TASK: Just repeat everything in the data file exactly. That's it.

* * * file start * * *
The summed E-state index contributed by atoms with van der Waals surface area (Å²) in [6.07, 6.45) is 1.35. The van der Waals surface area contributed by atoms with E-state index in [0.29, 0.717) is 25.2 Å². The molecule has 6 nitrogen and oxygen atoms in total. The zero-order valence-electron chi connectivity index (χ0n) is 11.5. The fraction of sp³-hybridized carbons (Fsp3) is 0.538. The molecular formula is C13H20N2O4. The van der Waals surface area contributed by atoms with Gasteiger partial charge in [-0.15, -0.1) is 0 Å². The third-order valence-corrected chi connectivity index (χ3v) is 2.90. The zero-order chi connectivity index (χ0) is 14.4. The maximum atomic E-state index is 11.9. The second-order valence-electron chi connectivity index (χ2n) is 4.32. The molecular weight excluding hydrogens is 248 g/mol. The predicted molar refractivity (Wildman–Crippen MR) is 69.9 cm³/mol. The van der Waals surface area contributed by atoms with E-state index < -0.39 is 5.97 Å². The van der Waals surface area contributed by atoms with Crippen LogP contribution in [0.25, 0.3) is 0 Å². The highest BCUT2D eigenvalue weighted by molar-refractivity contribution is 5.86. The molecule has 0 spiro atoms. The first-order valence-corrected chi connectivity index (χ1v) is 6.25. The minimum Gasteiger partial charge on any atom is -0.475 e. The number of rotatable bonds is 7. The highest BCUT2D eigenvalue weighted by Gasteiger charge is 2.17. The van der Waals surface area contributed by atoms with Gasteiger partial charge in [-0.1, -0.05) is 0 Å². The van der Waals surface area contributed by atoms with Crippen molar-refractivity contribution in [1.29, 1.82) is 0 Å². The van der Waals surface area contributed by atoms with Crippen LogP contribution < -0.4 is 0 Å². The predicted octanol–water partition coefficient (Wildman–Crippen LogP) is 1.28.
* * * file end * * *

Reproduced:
The summed E-state index contributed by atoms with van der Waals surface area (Å²) in [6.07, 6.45) is 1.35. The van der Waals surface area contributed by atoms with E-state index in [0.29, 0.717) is 25.2 Å². The molecule has 6 nitrogen and oxygen atoms in total. The zero-order valence-electron chi connectivity index (χ0n) is 11.5. The fraction of sp³-hybridized carbons (Fsp3) is 0.538. The molecular formula is C13H20N2O4. The van der Waals surface area contributed by atoms with Gasteiger partial charge in [-0.15, -0.1) is 0 Å². The third-order valence-corrected chi connectivity index (χ3v) is 2.90. The zero-order chi connectivity index (χ0) is 14.4. The maximum atomic E-state index is 11.9. The second-order valence-electron chi connectivity index (χ2n) is 4.32. The molecular weight excluding hydrogens is 248 g/mol. The predicted molar refractivity (Wildman–Crippen MR) is 69.9 cm³/mol. The van der Waals surface area contributed by atoms with E-state index < -0.39 is 5.97 Å². The van der Waals surface area contributed by atoms with Crippen LogP contribution in [0.25, 0.3) is 0 Å². The highest BCUT2D eigenvalue weighted by molar-refractivity contribution is 5.86. The molecule has 0 spiro atoms. The first-order valence-corrected chi connectivity index (χ1v) is 6.25. The minimum Gasteiger partial charge on any atom is -0.475 e. The number of rotatable bonds is 7. The highest BCUT2D eigenvalue weighted by Gasteiger charge is 2.17. The van der Waals surface area contributed by atoms with Gasteiger partial charge in [-0.1, -0.05) is 0 Å². The van der Waals surface area contributed by atoms with Crippen molar-refractivity contribution in [1.29, 1.82) is 0 Å². The van der Waals surface area contributed by atoms with Crippen LogP contribution < -0.4 is 0 Å². The predicted octanol–water partition coefficient (Wildman–Crippen LogP) is 1.28.